Tuesday, 13 November 2007

Downing re Fisher

An e-mail from John Downing, a Day Oner and former Toronto Sun editor, re the Day One status of Doug Fisher, retired Ottawa Bureau columnist:

"There is no doubt that Doug Fisher is a member of the stout little band known as Day Oners. Same with Lubor Zink.

I know this for two reasons. One is that after the stalwart leadership of Peter Worthington and the spluttering shooting star that was Babs Amiel, I became the Editor and inherited Fisher and Zink as part of the staff over which I had direct control and responsibility as to conditions.

They were considered staffers in every way. The second reason is for some strange reason, I was regarded as sort of an ombudsman for some of the staff right from the start and there were appeals to me to take various petitions to the boss, Doug Creighton.

I'm sure Don Hunt and Worthington had extensive personnel concerns hidden from the staff, but for me and many others, JDC was the guy who counted in salary and trips etc.

I discovered, from my heated reception when I argued the case for a senior person who had arrived several weeks after the start, that when it came to stock and other considerations of who was a Day Oner, Doug considered Day Oners to be, in his deepest soul, those there on the Sunday before the fateful Monday morning of the first delivery when we learned we really had a good chance to make it.

If you came in the first week, Doug kept his mouth shut but he made it plain to me in several animated discussions that it was the Sunday service that meant most to him, the people who were there, or who had committed their columns before the first paper came out on the street.

Doug Fisher gave us instant credibility in Ottawa. He was a national resource, good for the people, fantastic for the Sun. It would be improper for me to detail some of his dealings with the paper, since he is a private man, but Creighton made it plain to me that Doug was to be treated in all ways as a loyal, valuable staffer from before the Sun began.

Fisher was also a common sight on TV, and indeed had his own TV show for a couple of decades (at least) and it used to bug me that Fisher was never identified as being from the Toronto Sun. The CBC in particular hated to identify him that way. Fisher finally told one producer that either he was identified as being from the Sun or he would no longer appear.

Doug was wonderful to deal with despite the inevitable glitches of getting his column into the paper all those times without an occasional scrambled line. He didn't like competitions like the NNA, but I was so struck by one of his columns that I entered it as the Editor. So he won an NNA certificate and came to Toronto and accepted it and didn't grumble to me. I had to find out from a son how mortified he was. Same when he was inducted into the hall of fame. What a gentleman, never bitching that the Sun had pushed him into honours he just as soon not have had.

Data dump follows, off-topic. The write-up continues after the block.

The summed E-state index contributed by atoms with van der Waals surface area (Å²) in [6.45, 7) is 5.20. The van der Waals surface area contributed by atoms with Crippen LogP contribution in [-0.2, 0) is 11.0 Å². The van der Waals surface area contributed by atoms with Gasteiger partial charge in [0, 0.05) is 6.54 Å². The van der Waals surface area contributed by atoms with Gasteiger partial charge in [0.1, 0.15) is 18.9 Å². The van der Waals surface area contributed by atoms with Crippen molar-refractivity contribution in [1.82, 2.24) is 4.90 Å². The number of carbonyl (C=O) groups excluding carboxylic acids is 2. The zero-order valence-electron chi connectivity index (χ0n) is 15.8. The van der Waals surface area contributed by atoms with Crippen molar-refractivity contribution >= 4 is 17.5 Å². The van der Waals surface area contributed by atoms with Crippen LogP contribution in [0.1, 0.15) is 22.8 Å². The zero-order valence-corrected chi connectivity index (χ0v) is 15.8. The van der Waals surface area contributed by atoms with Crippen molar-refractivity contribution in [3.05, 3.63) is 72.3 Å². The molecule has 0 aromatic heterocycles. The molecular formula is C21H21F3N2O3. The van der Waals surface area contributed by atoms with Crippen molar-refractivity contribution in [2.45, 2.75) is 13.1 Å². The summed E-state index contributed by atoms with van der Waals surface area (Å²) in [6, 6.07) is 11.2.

What a wonderful pro! What wonderful insight! What a wonderful man!

My problem with Lubor Zink is that he always regarded me, or anyone else who cut his column, as the devil, and he always wrote too long. I'm sure that Chris Blizzard, Glen Woodcock and I reside in Hades as far as Lubor is concerned. And Worthington only survived and won dour approval from Lubor because Peter knew about the commie threat.

Lubor was a Day Oner, but he was such a pain in the ass to me that I don't regard him with the same affection as all the others. (We few, we trusty few, we loyal band of brothers . . . King Henry the Fifth, I think.)

We once made a deal with CBC lawyers that Lubor would no longer say one of their vice-presidents was a commie. Lubor agreed with the deal. Then one of his attacks snuck into the paper around me and the CBC sued. I dropped in on a neighbour that night and asked him what gives. He said he had told the lawyers to go ahead because he was fed up with Lubor. Not as much as I am, I said. Really, he asked? Really, I said. So he dropped the suit and Lubor promised never to do it again. And he lived up to his promise, for one whole month. But we caught it in time.

This magic figure of 62 Day Oners may not stand the test of close analysis. Then there are those who were there for the important early years and then left, some times for years, before coming back. I think it is mean-spirited to do too much sorting and sifting, but I can assure you that the Day Oners know who they think is part of the group.

We treasure each other, while conceding that the nursery days were endless work, but we didn't then face the hassles of 2007 when the Sun struggles to come out from behind the French clouds.


John Downing"

Thank you for your e-mail, John.

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